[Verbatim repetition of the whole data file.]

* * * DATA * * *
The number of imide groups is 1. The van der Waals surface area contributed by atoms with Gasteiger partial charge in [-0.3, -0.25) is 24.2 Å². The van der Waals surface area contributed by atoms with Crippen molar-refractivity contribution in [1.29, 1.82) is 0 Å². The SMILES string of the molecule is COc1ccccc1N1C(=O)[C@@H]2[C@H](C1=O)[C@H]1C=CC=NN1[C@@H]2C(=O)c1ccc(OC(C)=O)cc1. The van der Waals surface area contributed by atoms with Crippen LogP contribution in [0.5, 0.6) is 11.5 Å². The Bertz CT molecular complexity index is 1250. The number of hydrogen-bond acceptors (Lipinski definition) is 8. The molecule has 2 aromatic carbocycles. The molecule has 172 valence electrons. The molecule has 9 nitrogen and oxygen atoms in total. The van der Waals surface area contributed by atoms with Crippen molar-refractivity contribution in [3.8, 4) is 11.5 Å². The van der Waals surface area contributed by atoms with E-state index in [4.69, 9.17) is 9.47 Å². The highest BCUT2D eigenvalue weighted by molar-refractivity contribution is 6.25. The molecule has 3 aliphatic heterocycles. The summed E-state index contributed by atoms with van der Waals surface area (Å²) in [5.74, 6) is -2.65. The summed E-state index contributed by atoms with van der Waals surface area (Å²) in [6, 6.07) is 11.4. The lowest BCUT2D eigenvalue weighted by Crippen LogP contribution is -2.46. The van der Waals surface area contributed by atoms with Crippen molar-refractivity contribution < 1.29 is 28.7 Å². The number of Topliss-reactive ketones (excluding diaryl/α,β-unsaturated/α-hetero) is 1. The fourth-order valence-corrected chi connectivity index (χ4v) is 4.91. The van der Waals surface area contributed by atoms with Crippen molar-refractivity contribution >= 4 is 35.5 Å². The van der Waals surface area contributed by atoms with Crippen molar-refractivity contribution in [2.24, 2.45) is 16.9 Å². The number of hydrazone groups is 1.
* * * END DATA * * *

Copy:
The number of imide groups is 1. The van der Waals surface area contributed by atoms with Gasteiger partial charge in [-0.3, -0.25) is 24.2 Å². The van der Waals surface area contributed by atoms with Crippen molar-refractivity contribution in [1.29, 1.82) is 0 Å². The SMILES string of the molecule is COc1ccccc1N1C(=O)[C@@H]2[C@H](C1=O)[C@H]1C=CC=NN1[C@@H]2C(=O)c1ccc(OC(C)=O)cc1. The van der Waals surface area contributed by atoms with Crippen LogP contribution in [0.5, 0.6) is 11.5 Å². The Bertz CT molecular complexity index is 1250. The number of hydrogen-bond acceptors (Lipinski definition) is 8. The molecule has 2 aromatic carbocycles. The molecule has 172 valence electrons. The molecule has 9 nitrogen and oxygen atoms in total. The van der Waals surface area contributed by atoms with Crippen molar-refractivity contribution in [3.8, 4) is 11.5 Å². The van der Waals surface area contributed by atoms with E-state index in [4.69, 9.17) is 9.47 Å². The highest BCUT2D eigenvalue weighted by molar-refractivity contribution is 6.25. The molecule has 3 aliphatic heterocycles. The summed E-state index contributed by atoms with van der Waals surface area (Å²) in [5.74, 6) is -2.65. The summed E-state index contributed by atoms with van der Waals surface area (Å²) in [6, 6.07) is 11.4. The lowest BCUT2D eigenvalue weighted by Crippen LogP contribution is -2.46. The van der Waals surface area contributed by atoms with Crippen molar-refractivity contribution < 1.29 is 28.7 Å². The number of Topliss-reactive ketones (excluding diaryl/α,β-unsaturated/α-hetero) is 1. The fourth-order valence-corrected chi connectivity index (χ4v) is 4.91. The van der Waals surface area contributed by atoms with Crippen molar-refractivity contribution >= 4 is 35.5 Å². The van der Waals surface area contributed by atoms with Crippen molar-refractivity contribution in [2.24, 2.45) is 16.9 Å². The number of hydrazone groups is 1.